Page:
Surely, this shows a subconscious urge on the part of women towards an exotic perfume which complements the exotic trend of today’s fashion. At this moment, western women have never appeared more extravagantly exotic, or Oriental, in the caftans and harem trousers, turbaned and adorned with barbaric jewellery, gilded nails and all the painted seductions of the harem. Patchouli, the pucha-pat of the East, is in fact more suited to this mood than to the crinolines and corsets of the nineteenth century . . . Or could its aphrodisiac legend have something to do with its resurgence? Since pleasing has always been women’s business, reviving patchouli as their perfume, wearing it, or using it about their houses, they might be said to be minding their own business, a most desirable state of affairs.
Where to find and how to use Patchouli . . .
Patchouli, fallen India idol of perfumery, wafts again into respectability. Today, it is most charming as a sachet to place in linen closets, in drawers, to tuck in the corners of upholstered furniture so that the fragrance pours out into the warmth of a room. It must be a heady scent, of a strength to take the place of three perfume burners, a scent which asserts, allures, seduces.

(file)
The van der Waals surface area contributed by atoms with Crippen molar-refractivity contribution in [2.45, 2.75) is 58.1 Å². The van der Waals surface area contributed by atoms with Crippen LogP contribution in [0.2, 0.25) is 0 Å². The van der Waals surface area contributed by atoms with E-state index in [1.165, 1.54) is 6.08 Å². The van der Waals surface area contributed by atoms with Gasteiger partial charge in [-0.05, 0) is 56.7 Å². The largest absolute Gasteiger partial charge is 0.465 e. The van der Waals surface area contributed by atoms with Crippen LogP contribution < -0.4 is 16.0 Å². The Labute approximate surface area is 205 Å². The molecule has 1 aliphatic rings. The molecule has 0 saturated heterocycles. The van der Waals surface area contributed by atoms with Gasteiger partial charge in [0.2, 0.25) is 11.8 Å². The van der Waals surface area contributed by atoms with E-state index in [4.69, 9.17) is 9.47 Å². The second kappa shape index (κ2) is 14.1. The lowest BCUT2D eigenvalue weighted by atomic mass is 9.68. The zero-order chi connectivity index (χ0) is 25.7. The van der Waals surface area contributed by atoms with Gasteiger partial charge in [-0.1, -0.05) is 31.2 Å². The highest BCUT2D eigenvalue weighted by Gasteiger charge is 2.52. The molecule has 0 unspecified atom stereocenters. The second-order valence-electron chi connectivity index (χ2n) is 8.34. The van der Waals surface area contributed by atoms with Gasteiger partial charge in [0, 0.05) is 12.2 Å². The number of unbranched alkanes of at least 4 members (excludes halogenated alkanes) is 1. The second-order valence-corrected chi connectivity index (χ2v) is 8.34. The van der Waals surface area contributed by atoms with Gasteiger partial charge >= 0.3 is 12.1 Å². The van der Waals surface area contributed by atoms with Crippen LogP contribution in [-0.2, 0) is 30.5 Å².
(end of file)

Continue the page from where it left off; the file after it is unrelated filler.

A great beauty, who often uses patchouli pure, gives this sachet recipe with the non-measured nonchalance of a good cook: “First it is put in muslin bags, then covered in silk. Sometimes I put with it Mary Chess’s Kentucky Spice or Potpourri, or any sachet I happen to have in the house or have taken a fancy to.” The point is, of course, that she achieves an individual scent, a fragrance that is her own.
The base of the sachet mixture, or what amounts to a patchouli potpourri, is the dried patchouli stems and leaves. To this you add the patchouli essential oil much as you add dressing to a salad. You may add other perfume oils to the base ‘salad’ of patchouli — the final effect will he one of patchouli plus any odds and ends of scents that are pleasing to you. (The fragrance of the leafy twigs, like that of any perfumed leaves or petals, will pale, and needs to be freshened with more oils occasionally to maintain the desired level of pungency.) Sew the mixture into little muslin or cheesecloth bags, pack it loosely in a perforated container so air can circulate through it — a potpourri jar is perfect.
Two perfumes with strong notes of patchouli are Kenneth’s Ramu and Lanvin’s Rumeur, both of which are also available as colognes. Some people also like Caswell-Massey’s men’s cologne and toilet water called, appropriately, Patchouly.
Lesley Blanch / British Vogue © The Condé Nast Publications Ltd. Published 1 October, 1967. All rights reserved.
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The lead photos are of the patchouli plant and Countess Castiglione by Nadar. It is not permitted to change the image, to add to it, reproduce or modify it in any other way. In case of violation, we reserve the right to withdraw the right of use.